Reflections on South Asia
This past January, I had the precious opportunity to travel with a teaching team to South Asia where we gave an entire overview of the Old Testament in just four days. I had never been on a short-term mission trip with such an ambitious and deeply theological goal. I was full of both nervous anticipation and hope.
During our trip, I witnessed three key things: hunger, worship, and strengthened pastors.
First, I witnessed hunger.
Sundar, our training site coordinator, had been up the entire night before. It turns out that he had been on the phone helping pastors who were taking overnight trains just to get to this training. One of the pastors had to travel 800 kilometers—without a seat.
I couldn’t help but wonder, “Would I have the same hunger for an Old Testament training module?”
Sundar proceeded to introduce us to his pastor and mentor. He explained that he had been in ministry for over four decades and had never had the opportunity to be trained in the Old Testament. This utterly shocked me. These brothers are so hungry, and there are so few resources for them. While I’m thankful for the abundance of theological resources at our disposal in the West, oh how I am prone to take it for granted! Lord, give me the same hunger that my brothers have!
Secondly, I witnessed worship.
The goal of our training module was to show how all the Old Testament pointed to Jesus Christ. But we didn’t want to merely transfer information. We wanted to cultivate worship, the exaltation of our beloved Jesus Christ. Thankfully, we saw this repeatedly in our training sessions. Our sessions would begin with explanations and information. The pastors would follow along by taking copious notes. But then, in almost every session, there would be a moment where we would begin to connect the dots between the Old Testament and Jesus Christ. We would show how God’s Word is one big redemptive story. In these moments, the pastors would stop writing and start nodding in agreement. You could see lightbulbs going off. Parts of the room would erupt in “Hallelujah!” and “Praise the Lord!”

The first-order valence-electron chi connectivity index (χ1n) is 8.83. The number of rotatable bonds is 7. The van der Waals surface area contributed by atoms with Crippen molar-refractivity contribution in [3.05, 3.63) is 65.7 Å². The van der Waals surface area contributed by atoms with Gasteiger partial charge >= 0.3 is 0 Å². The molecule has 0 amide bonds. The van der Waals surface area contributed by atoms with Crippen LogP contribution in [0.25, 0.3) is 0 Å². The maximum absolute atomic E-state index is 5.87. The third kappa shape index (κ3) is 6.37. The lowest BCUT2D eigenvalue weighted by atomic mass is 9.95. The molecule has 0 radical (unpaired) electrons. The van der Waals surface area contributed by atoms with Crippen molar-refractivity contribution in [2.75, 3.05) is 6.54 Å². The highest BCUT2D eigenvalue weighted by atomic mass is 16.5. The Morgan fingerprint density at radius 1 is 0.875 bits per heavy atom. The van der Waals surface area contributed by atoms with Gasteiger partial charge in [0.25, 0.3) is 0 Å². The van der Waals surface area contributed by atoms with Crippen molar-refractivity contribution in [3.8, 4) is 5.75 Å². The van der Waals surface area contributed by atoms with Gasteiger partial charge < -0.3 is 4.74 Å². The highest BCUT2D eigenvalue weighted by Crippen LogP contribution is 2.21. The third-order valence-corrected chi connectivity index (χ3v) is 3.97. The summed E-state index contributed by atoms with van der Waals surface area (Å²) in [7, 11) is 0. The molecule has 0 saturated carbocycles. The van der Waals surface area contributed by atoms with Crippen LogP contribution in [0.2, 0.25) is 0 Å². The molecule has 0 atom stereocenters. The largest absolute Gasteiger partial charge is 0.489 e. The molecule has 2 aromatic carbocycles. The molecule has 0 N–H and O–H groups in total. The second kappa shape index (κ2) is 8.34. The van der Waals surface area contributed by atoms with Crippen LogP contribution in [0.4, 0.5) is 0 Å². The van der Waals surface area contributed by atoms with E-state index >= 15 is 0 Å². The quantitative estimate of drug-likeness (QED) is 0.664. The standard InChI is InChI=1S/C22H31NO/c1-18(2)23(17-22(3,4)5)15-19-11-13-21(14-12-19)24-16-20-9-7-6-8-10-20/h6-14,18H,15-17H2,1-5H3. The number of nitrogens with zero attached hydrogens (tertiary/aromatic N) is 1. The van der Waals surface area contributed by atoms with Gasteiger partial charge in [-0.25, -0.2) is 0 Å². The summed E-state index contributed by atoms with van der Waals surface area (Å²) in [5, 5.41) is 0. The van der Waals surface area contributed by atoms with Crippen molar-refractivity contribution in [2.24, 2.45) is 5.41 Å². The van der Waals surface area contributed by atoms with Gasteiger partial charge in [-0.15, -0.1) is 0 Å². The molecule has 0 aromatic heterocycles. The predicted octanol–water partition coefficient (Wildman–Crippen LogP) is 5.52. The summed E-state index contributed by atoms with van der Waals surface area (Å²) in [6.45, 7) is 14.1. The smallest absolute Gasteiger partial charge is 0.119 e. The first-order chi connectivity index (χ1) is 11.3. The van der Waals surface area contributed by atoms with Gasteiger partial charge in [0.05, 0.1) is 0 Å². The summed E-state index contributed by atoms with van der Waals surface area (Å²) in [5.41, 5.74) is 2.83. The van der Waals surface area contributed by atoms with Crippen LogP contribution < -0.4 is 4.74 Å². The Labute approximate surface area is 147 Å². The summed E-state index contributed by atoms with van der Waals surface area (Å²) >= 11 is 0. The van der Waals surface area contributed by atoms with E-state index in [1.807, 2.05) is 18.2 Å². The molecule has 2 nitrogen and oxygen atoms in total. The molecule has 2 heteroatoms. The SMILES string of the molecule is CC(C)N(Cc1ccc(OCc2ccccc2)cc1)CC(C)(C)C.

These Spirit-led moments led us to stop and pray, to stop and simply respond to the grand truths we were learning and the great Saviour we were seeing in the pages of the Old Testament. During these prayers, my South Asian brothers would raise their hands and audibly agree with loud amens. This worship was not manufactured; it wasn’t based on the promise of health and wealth or emotional manipulation. This worship was a response to Jesus Christ as revealed in the Old Testament.
Not every training session becomes a worship service. But when it happens, it’s glorious. Even as I’m writing this, I look back to that week and join my brothers in declaring, “Hallelujah! Praise the Lord!”
Thirdly, I witnessed strengthened pastors.
On our final day, we heard how the week had helped so many pastors. They showed us their full notebooks and told us how this was an unparalleled week of learning. One pastor shared that he had only planned to stay for a single night because of the pressing demands of his ministry back home. However, by day two, he knew he had to stay. What he was learning was too important for his soul and ministry.
Romans 15:4 describes the Old Testament in this way: “For whatever was written in former days was written for our instruction, that through endurance and through the encouragement of the Scriptures we might have hope.” Our trip had a simple, yet ambitious premise: Teach the Old Testament in a week.
Guess what? Romans 15:4 proved true. This was a week of “encouragement of the Scriptures.” We left with far more hope than when we arrived. For this, I echo my South Asian brothers’ most popular phrase, “Praise the Lord!”
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